All of our dancing belongs there…
When I paint I think of the old days, as a happy little girl knowing my grand-father’s Dreaming.
With a very individual painting style that Napangardi developed by elaborating on the traditional designs of the kurawarri (iconography associated with individual dreaming stories), Napangardi’s paintings focus on her ancestral country, Mina Mina, which is a highly significant sacred site particularly for women, as it is the point of origin for Karntakurlangu Jukurrpa (Women’s Dreaming) for not only the Warlpiri but also for the Kukutja whose traditional lands are to the west.
It was at Mina Mina that during Jukurrpa (the creation era) digging sticks emerged from the ground which the women took up as they commenced their journey along the dreaming route travelling east. Today these digging sticks are represented by the kurrkara (desert oaks) at the site. Mina Mina consists of two large claypans with several mulju (water soakages).
Her kinship responsibility is to her subsection group of Napanangka/Napangardi. Each custodian must know the songs, dances, rituals and body paint designs to ensure that this knowledge is passed on to their nieces as is the obligation of traditional law. Artists often refer to this as “keeping the Dreaming strong”.
In turn Napangardi’s five daughters learn by watching and listening to their mother, aunties and grandparents singing the song cycles that belong to the country she paints.
Karntakurlangu literally translates from Warlpiri language into ‘Belonging to Women’. The site depicted is Mina Mina, a sacred women’s site which is located on the far west border of the Northern Territory, near the Western Australian border, close to the great salt lake of Lake MacKay. It comprises of a large claypan that fills with water after rain surrounded by large desert oak trees.
During the Dreaming women of the Napangardi (Dorothy’s ‘skin’ name) and Napanangka (aunties for the Napangardi kinship) sang and danced this country into existence. This is how traditional knowledge is passed on – from auntie (father’s sisters) to niece.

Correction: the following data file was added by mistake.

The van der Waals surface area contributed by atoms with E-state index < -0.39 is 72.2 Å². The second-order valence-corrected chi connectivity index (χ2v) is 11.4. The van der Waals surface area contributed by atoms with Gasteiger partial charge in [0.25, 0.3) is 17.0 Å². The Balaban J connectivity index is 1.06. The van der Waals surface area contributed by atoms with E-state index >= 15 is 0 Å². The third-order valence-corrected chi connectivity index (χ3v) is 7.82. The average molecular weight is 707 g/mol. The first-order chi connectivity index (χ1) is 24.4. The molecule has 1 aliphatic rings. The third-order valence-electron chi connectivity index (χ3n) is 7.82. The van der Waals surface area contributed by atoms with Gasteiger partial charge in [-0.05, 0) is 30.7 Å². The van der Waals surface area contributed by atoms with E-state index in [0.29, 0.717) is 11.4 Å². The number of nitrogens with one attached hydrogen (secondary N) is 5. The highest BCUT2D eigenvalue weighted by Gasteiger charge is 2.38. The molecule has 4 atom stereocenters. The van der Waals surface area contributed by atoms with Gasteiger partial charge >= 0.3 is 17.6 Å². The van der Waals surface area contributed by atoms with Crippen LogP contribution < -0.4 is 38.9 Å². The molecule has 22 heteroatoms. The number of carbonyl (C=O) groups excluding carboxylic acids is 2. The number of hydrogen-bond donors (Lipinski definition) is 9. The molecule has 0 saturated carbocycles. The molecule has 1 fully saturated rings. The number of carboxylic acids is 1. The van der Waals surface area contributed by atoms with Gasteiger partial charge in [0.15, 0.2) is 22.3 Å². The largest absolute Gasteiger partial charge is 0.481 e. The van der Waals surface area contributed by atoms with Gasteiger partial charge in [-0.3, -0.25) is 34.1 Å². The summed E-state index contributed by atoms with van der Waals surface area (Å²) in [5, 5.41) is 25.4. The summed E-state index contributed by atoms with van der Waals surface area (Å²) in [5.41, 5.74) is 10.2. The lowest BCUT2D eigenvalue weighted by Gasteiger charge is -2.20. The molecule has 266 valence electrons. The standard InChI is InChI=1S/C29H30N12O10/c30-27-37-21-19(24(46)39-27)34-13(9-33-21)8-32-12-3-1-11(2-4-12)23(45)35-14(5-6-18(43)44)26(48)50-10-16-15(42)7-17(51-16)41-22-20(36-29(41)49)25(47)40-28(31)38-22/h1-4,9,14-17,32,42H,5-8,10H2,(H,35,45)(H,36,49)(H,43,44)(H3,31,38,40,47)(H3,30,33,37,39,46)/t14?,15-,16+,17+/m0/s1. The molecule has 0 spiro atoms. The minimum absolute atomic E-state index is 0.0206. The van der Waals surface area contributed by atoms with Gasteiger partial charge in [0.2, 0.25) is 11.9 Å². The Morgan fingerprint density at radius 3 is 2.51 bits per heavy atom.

Dorothy on her Country - Mina Mina
Sandhills of Mina Mina and Digging Stick Possessing Dreaming are key subject matters for Dorothy Napangardi’s paintings. Digging sticks are women’s traditional and ceremonial tools used for such tasks as digging up yams and goannas, making shelter, learning about ‘women’s business’ and for ‘sorry business’ (funerals). According to this Dreaming ancestral women made the tracks that formed the topography of the desert region, while dancing eastward with their digging sticks.
During their journey they were confronted by the Warlpiri Snake (Walyankarna), who himself was travelling north to the Granites. To scare him away they danced enthusiastically, billowing up dust, which formed the sandhills of Napangardi’s country. Represented in profile and as an elaborate grid pattern in aerial view, Napandgardi paints her country’s topography with intricate dotted lines that weave in and out to create a strong sense of movement and symbol of her ancestors’ journey and adventures.
All Text & Images © 1990-2017 Gallery Gondwana
01 August - 31 December 2018
In addition to her internationally acclaimed career in paintings, Dorothy also extended her artistic career into the field of etching and print making… which saw her create a stunning series of limited edition prints for print makers including Crown Point Press (Dena Schuckit), Northern Editions…
01 January 2018 - 31 December 2019
We are excited to be planning our series of online exhibitions over the next 12 months… after the thought provoking “Climate Change in The Pacific” by Fiji’s leading multi-media artist Rusiate Lali, other exhibitions in the pipeline cover a varied range of topics that include some of our key…
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